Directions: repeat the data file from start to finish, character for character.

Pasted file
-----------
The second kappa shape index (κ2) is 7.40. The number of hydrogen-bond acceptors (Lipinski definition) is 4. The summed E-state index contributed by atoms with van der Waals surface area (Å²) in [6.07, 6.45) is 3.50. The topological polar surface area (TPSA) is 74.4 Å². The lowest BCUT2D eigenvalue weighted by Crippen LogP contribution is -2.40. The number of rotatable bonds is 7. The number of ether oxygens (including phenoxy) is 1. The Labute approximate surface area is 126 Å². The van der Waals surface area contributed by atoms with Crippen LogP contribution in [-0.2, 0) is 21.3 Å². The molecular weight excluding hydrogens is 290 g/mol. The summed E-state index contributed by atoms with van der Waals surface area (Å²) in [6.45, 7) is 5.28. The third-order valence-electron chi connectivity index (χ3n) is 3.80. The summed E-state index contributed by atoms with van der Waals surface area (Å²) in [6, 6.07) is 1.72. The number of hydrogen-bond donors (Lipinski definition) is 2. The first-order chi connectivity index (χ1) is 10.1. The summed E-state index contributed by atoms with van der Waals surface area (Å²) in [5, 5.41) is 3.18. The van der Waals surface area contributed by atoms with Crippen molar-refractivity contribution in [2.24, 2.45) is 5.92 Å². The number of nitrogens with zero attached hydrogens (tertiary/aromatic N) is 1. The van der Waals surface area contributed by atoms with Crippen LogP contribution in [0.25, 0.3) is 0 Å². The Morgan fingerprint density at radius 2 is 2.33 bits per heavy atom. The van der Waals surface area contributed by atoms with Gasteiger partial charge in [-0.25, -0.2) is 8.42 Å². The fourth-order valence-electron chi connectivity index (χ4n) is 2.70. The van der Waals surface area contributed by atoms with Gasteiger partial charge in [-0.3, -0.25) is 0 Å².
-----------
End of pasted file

The second kappa shape index (κ2) is 7.40. The number of hydrogen-bond acceptors (Lipinski definition) is 4. The summed E-state index contributed by atoms with van der Waals surface area (Å²) in [6.07, 6.45) is 3.50. The topological polar surface area (TPSA) is 74.4 Å². The lowest BCUT2D eigenvalue weighted by Crippen LogP contribution is -2.40. The number of rotatable bonds is 7. The number of ether oxygens (including phenoxy) is 1. The Labute approximate surface area is 126 Å². The van der Waals surface area contributed by atoms with Crippen LogP contribution in [-0.2, 0) is 21.3 Å². The molecular weight excluding hydrogens is 290 g/mol. The summed E-state index contributed by atoms with van der Waals surface area (Å²) in [6.45, 7) is 5.28. The third-order valence-electron chi connectivity index (χ3n) is 3.80. The summed E-state index contributed by atoms with van der Waals surface area (Å²) in [6, 6.07) is 1.72. The number of hydrogen-bond donors (Lipinski definition) is 2. The first-order chi connectivity index (χ1) is 10.1. The summed E-state index contributed by atoms with van der Waals surface area (Å²) in [5, 5.41) is 3.18. The van der Waals surface area contributed by atoms with Crippen molar-refractivity contribution in [2.24, 2.45) is 5.92 Å². The number of nitrogens with zero attached hydrogens (tertiary/aromatic N) is 1. The van der Waals surface area contributed by atoms with Crippen LogP contribution in [0.25, 0.3) is 0 Å². The Morgan fingerprint density at radius 2 is 2.33 bits per heavy atom. The van der Waals surface area contributed by atoms with Gasteiger partial charge in [-0.25, -0.2) is 8.42 Å². The fourth-order valence-electron chi connectivity index (χ4n) is 2.70. The van der Waals surface area contributed by atoms with Gasteiger partial charge in [-0.3, -0.25) is 0 Å².